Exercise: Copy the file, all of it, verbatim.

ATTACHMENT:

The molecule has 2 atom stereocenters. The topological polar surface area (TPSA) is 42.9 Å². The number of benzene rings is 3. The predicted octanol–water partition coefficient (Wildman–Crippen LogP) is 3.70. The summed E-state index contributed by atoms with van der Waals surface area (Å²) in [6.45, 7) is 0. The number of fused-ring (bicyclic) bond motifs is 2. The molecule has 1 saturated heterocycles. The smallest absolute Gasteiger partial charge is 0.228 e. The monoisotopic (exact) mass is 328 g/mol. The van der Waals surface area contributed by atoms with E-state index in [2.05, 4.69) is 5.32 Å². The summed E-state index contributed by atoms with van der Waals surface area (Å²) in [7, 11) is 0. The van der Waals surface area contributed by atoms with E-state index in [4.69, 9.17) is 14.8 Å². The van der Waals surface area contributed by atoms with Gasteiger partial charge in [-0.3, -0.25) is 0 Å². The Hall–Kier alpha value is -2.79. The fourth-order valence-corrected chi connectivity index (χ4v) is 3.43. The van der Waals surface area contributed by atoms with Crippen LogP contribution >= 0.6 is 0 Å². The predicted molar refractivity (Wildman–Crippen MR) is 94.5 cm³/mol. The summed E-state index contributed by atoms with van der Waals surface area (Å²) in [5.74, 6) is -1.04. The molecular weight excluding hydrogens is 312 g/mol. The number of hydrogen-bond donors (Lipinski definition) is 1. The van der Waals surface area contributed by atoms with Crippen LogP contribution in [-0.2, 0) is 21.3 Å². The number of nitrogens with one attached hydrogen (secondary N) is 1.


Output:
The molecule has 2 atom stereocenters. The topological polar surface area (TPSA) is 42.9 Å². The number of benzene rings is 3. The predicted octanol–water partition coefficient (Wildman–Crippen LogP) is 3.70. The summed E-state index contributed by atoms with van der Waals surface area (Å²) in [6.45, 7) is 0. The number of fused-ring (bicyclic) bond motifs is 2. The molecule has 1 saturated heterocycles. The smallest absolute Gasteiger partial charge is 0.228 e. The monoisotopic (exact) mass is 328 g/mol. The van der Waals surface area contributed by atoms with E-state index in [2.05, 4.69) is 5.32 Å². The summed E-state index contributed by atoms with van der Waals surface area (Å²) in [7, 11) is 0. The van der Waals surface area contributed by atoms with E-state index in [4.69, 9.17) is 14.8 Å². The van der Waals surface area contributed by atoms with Gasteiger partial charge in [-0.3, -0.25) is 0 Å². The Hall–Kier alpha value is -2.79. The fourth-order valence-corrected chi connectivity index (χ4v) is 3.43. The van der Waals surface area contributed by atoms with Crippen LogP contribution >= 0.6 is 0 Å². The predicted molar refractivity (Wildman–Crippen MR) is 94.5 cm³/mol. The summed E-state index contributed by atoms with van der Waals surface area (Å²) in [5.74, 6) is -1.04. The molecular weight excluding hydrogens is 312 g/mol. The number of hydrogen-bond donors (Lipinski definition) is 1. The van der Waals surface area contributed by atoms with Crippen LogP contribution in [-0.2, 0) is 21.3 Å². The number of nitrogens with one attached hydrogen (secondary N) is 1.